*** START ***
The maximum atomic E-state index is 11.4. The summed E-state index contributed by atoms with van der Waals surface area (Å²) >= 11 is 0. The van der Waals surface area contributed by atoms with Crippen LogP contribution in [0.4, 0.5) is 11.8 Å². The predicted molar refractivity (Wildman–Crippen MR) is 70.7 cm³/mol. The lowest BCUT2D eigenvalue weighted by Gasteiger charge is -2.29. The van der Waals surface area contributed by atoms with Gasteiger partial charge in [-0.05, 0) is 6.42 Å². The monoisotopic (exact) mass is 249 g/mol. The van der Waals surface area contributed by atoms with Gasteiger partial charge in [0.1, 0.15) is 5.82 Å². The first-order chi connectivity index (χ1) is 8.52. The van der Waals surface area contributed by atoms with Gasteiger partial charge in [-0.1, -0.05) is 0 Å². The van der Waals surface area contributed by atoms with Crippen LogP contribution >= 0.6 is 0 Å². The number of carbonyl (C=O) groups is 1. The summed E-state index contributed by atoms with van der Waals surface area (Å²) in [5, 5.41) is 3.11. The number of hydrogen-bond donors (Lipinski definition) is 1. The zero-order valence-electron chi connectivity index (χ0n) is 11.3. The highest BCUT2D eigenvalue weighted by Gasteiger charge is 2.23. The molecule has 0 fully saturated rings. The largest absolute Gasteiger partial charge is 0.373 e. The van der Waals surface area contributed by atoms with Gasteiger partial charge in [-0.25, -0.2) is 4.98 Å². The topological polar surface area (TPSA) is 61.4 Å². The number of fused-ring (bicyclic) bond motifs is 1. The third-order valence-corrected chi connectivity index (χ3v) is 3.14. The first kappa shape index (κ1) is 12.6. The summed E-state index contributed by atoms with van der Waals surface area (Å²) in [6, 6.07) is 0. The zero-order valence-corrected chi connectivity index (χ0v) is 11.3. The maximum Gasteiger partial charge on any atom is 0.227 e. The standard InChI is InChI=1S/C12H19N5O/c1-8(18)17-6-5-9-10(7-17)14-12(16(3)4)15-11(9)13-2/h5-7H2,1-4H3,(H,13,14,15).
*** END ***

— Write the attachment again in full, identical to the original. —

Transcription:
The maximum atomic E-state index is 11.4. The summed E-state index contributed by atoms with van der Waals surface area (Å²) >= 11 is 0. The van der Waals surface area contributed by atoms with Crippen LogP contribution in [0.4, 0.5) is 11.8 Å². The predicted molar refractivity (Wildman–Crippen MR) is 70.7 cm³/mol. The lowest BCUT2D eigenvalue weighted by Gasteiger charge is -2.29. The van der Waals surface area contributed by atoms with Gasteiger partial charge in [-0.05, 0) is 6.42 Å². The monoisotopic (exact) mass is 249 g/mol. The van der Waals surface area contributed by atoms with Gasteiger partial charge in [0.1, 0.15) is 5.82 Å². The first-order chi connectivity index (χ1) is 8.52. The van der Waals surface area contributed by atoms with Gasteiger partial charge in [-0.1, -0.05) is 0 Å². The van der Waals surface area contributed by atoms with Crippen LogP contribution >= 0.6 is 0 Å². The number of carbonyl (C=O) groups is 1. The summed E-state index contributed by atoms with van der Waals surface area (Å²) in [5, 5.41) is 3.11. The number of hydrogen-bond donors (Lipinski definition) is 1. The zero-order valence-electron chi connectivity index (χ0n) is 11.3. The highest BCUT2D eigenvalue weighted by Gasteiger charge is 2.23. The molecule has 0 fully saturated rings. The largest absolute Gasteiger partial charge is 0.373 e. The van der Waals surface area contributed by atoms with Gasteiger partial charge in [-0.25, -0.2) is 4.98 Å². The topological polar surface area (TPSA) is 61.4 Å². The number of fused-ring (bicyclic) bond motifs is 1. The third-order valence-corrected chi connectivity index (χ3v) is 3.14. The first kappa shape index (κ1) is 12.6. The summed E-state index contributed by atoms with van der Waals surface area (Å²) in [6, 6.07) is 0. The zero-order valence-corrected chi connectivity index (χ0v) is 11.3. The maximum Gasteiger partial charge on any atom is 0.227 e. The standard InChI is InChI=1S/C12H19N5O/c1-8(18)17-6-5-9-10(7-17)14-12(16(3)4)15-11(9)13-2/h5-7H2,1-4H3,(H,13,14,15).